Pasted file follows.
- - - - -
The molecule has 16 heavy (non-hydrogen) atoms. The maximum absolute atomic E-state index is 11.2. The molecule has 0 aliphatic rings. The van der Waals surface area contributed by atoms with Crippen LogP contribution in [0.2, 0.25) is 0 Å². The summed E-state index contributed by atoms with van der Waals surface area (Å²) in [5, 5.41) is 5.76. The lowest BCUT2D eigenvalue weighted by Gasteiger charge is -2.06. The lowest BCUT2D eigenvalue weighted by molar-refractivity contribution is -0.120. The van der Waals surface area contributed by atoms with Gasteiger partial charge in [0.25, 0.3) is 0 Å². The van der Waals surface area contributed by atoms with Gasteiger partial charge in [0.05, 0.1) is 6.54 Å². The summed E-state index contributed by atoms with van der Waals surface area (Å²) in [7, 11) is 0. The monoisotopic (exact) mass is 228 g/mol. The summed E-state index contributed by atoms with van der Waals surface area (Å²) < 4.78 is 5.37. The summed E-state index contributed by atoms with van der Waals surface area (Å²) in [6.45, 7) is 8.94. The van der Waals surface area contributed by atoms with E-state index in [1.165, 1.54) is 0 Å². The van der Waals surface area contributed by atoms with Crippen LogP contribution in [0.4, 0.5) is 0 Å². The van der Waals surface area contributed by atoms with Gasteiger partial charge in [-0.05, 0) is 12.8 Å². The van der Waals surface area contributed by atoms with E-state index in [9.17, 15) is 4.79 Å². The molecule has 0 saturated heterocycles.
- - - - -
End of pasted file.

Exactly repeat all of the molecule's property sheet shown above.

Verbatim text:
The molecule has 16 heavy (non-hydrogen) atoms. The maximum absolute atomic E-state index is 11.2. The molecule has 0 aliphatic rings. The van der Waals surface area contributed by atoms with Crippen LogP contribution in [0.2, 0.25) is 0 Å². The summed E-state index contributed by atoms with van der Waals surface area (Å²) in [5, 5.41) is 5.76. The lowest BCUT2D eigenvalue weighted by Gasteiger charge is -2.06. The lowest BCUT2D eigenvalue weighted by molar-refractivity contribution is -0.120. The van der Waals surface area contributed by atoms with Gasteiger partial charge in [0.25, 0.3) is 0 Å². The van der Waals surface area contributed by atoms with Gasteiger partial charge in [0.05, 0.1) is 6.54 Å². The summed E-state index contributed by atoms with van der Waals surface area (Å²) in [7, 11) is 0. The monoisotopic (exact) mass is 228 g/mol. The summed E-state index contributed by atoms with van der Waals surface area (Å²) < 4.78 is 5.37. The summed E-state index contributed by atoms with van der Waals surface area (Å²) in [6.45, 7) is 8.94. The van der Waals surface area contributed by atoms with E-state index in [1.165, 1.54) is 0 Å². The van der Waals surface area contributed by atoms with Crippen LogP contribution in [0.4, 0.5) is 0 Å². The van der Waals surface area contributed by atoms with Gasteiger partial charge in [-0.05, 0) is 12.8 Å². The van der Waals surface area contributed by atoms with E-state index in [9.17, 15) is 4.79 Å². The molecule has 0 saturated heterocycles.